Laura:  Well, just some days wishing that their mother would move to another state and I wouldn’t have to see them for six months.  It’s a terrible thing to even say, but if I’m being totally honest and I’m speaking for a lot of stepmoms that contact me, their desire is that the step kids would move far, far away so you just wouldn’t have to deal with it all the time.

Dennis:  So you want them out of your life.

Laura:  Exactly.  I know that sounds very unchristian, it doesn’t sound very loving, but if we’re being honest, that is often the thought that is going across the stepmom’s mind is this is so much more complicated than I thought it was going to be.  Maybe if they just weren’t here it wouldn’t be so difficult.

Dennis:  I don’t think I’ve ever admitted this on FamilyLife Today, but I think Barbara and I had some days with our kids…

Bob:  I was thinking the same thing.

Dennis:  That is there had been a box to have checked could there be a chance of our kids moving away for maybe six hours.  Maybe it wasn’t six months.

Bob:  There were times when we sent them off to summer camp and just said, thank you, Lord, for summer camp.  Just for a little breather here.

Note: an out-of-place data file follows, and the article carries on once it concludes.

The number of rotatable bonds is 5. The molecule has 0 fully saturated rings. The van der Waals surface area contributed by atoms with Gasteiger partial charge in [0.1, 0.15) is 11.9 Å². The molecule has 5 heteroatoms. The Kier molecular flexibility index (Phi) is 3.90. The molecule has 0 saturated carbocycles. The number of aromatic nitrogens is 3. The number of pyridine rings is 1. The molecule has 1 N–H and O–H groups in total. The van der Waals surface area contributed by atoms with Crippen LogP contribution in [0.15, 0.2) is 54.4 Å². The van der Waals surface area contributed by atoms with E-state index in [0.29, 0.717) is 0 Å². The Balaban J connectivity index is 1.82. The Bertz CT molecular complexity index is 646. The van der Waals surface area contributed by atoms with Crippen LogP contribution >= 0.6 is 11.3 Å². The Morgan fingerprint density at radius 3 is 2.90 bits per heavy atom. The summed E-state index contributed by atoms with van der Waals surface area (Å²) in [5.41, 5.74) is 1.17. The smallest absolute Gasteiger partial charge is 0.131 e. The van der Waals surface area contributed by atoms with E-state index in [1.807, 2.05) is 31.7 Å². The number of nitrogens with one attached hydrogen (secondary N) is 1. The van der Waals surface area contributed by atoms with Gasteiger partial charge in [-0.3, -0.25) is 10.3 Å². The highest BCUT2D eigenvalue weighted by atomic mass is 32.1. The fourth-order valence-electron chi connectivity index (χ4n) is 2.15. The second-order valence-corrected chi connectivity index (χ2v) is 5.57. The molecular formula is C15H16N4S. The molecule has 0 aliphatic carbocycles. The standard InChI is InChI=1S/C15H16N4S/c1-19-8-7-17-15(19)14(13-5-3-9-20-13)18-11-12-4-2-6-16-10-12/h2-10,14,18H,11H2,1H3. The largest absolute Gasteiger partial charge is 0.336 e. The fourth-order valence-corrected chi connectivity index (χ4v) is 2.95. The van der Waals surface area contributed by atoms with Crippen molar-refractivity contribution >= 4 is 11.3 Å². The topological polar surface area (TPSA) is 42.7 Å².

Dennis:  I can really understand, Laura, although I’ve obviously never been a step parent.  I could understand how that could create all kinds of guilty feelings and shame that you even have the thought.

Laura:  Absolutely, because as a biological parent when you think that, there is a part of you that knows that’s a little bit normal but as a stepmom there’s a part, in particular if you’re a Christian, there’s a feeling inside of you that you know that you don’t love these children in exactly the same way you either love your own children or you love your own family members and there’s a guilt that goes along with that.  So it’s different than the biological parent you know being glad that the kids going off to camp because it’s just a different family dynamic.